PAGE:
Chapter 2: Summary and Analysis
Uncle Willie: the son of Mrs. Annie Anderson and the uncle of Marguerite and Bailey.
In Chapter 2 Marguerite describes Uncle Willie in detail and also shares with the reader her “first white love”—William Shakespeare. Marguerite also tells how Uncle Willie listens to the children recite and threatens them against the cherry-red stove if they miss a fact.
Characterization is a prominent feature in Chapter 2, as Marguerite describes Uncle Willie in detail. “Uncle Willie used to sit, like a giant black Z (he had been crippled as a child) . . . ” Despite this, Uncle Willie pretends to himself and to others that he is not in fact lame.
Marguerite reveals much about the caste and class system in Stamps when she describes the way that Uncle Willie is approached by “our society, where two-legged, two-armed strong Black men” treat “Uncle Willie, with his starched shirts, shined shoes and shelves full of food” as “the whipping boy and butt of jokes of the underemployed and underpaid.”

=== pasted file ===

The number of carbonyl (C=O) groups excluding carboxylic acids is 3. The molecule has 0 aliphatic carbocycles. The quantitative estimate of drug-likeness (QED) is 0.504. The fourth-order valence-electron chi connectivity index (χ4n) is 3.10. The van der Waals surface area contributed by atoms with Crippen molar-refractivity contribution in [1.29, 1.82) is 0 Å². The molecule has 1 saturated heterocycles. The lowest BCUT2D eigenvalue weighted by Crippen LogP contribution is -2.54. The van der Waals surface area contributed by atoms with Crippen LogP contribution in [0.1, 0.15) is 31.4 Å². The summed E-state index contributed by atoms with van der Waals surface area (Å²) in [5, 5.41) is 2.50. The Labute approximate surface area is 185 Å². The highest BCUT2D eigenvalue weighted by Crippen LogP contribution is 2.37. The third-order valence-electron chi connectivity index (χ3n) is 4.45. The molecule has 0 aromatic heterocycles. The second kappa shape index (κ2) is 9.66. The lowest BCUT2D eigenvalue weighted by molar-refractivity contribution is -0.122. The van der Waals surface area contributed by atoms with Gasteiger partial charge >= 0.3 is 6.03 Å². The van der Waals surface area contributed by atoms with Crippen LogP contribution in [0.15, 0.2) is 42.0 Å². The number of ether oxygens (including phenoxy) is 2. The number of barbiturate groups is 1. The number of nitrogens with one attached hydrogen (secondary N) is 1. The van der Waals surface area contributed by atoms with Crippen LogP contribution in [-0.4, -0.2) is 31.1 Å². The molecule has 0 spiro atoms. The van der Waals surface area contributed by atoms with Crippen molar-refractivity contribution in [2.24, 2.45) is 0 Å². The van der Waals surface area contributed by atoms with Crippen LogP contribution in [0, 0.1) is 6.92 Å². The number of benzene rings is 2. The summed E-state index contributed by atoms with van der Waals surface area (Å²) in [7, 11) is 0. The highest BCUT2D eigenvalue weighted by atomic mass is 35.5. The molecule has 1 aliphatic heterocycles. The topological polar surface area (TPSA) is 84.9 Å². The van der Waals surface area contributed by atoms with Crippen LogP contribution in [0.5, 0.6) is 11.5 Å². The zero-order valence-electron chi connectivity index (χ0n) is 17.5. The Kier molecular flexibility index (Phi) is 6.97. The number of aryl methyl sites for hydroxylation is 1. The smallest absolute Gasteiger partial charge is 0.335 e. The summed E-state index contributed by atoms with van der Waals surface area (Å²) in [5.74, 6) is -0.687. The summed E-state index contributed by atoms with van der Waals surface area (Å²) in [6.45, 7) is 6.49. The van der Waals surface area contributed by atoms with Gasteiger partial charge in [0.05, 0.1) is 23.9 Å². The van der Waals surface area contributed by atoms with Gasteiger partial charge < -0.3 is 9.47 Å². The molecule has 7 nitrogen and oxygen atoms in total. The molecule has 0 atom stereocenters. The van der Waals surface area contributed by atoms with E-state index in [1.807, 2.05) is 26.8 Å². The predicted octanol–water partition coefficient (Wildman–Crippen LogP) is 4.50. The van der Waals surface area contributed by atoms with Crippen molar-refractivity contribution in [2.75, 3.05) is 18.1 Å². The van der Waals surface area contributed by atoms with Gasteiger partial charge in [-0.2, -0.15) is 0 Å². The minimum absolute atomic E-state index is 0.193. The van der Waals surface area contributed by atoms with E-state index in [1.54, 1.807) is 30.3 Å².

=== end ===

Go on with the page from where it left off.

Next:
In Chapter 2, the children have already grown and matured from Chapter 1. Bailey is now six and Marguerite is five. The children have not just grown older; they have grown in their skills and abilities and their understanding of society.